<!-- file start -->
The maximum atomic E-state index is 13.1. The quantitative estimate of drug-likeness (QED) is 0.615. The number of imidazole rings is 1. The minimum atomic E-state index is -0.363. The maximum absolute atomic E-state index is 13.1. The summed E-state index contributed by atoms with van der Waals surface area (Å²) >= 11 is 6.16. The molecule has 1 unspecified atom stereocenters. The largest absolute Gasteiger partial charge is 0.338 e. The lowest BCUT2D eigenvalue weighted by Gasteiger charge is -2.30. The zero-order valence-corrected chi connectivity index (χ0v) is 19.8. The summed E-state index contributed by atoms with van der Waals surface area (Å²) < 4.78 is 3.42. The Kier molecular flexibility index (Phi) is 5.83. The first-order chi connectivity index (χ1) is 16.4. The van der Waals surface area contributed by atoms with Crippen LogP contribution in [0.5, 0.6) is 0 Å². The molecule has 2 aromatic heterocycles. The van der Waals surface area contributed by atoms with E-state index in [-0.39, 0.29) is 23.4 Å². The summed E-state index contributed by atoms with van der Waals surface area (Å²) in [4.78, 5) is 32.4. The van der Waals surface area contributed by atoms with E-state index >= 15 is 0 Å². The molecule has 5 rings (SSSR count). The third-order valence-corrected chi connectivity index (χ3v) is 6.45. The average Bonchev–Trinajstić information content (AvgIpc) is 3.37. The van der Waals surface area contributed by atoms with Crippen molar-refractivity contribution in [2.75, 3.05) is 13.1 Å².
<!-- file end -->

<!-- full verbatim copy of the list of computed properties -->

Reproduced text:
The maximum atomic E-state index is 13.1. The quantitative estimate of drug-likeness (QED) is 0.615. The number of imidazole rings is 1. The minimum atomic E-state index is -0.363. The maximum absolute atomic E-state index is 13.1. The summed E-state index contributed by atoms with van der Waals surface area (Å²) >= 11 is 6.16. The molecule has 1 unspecified atom stereocenters. The largest absolute Gasteiger partial charge is 0.338 e. The lowest BCUT2D eigenvalue weighted by Gasteiger charge is -2.30. The zero-order valence-corrected chi connectivity index (χ0v) is 19.8. The summed E-state index contributed by atoms with van der Waals surface area (Å²) < 4.78 is 3.42. The Kier molecular flexibility index (Phi) is 5.83. The first-order chi connectivity index (χ1) is 16.4. The van der Waals surface area contributed by atoms with Crippen LogP contribution in [0.5, 0.6) is 0 Å². The molecule has 2 aromatic heterocycles. The van der Waals surface area contributed by atoms with E-state index in [-0.39, 0.29) is 23.4 Å². The summed E-state index contributed by atoms with van der Waals surface area (Å²) in [4.78, 5) is 32.4. The van der Waals surface area contributed by atoms with E-state index >= 15 is 0 Å². The molecule has 5 rings (SSSR count). The third-order valence-corrected chi connectivity index (χ3v) is 6.45. The average Bonchev–Trinajstić information content (AvgIpc) is 3.37. The van der Waals surface area contributed by atoms with Crippen molar-refractivity contribution in [2.75, 3.05) is 13.1 Å².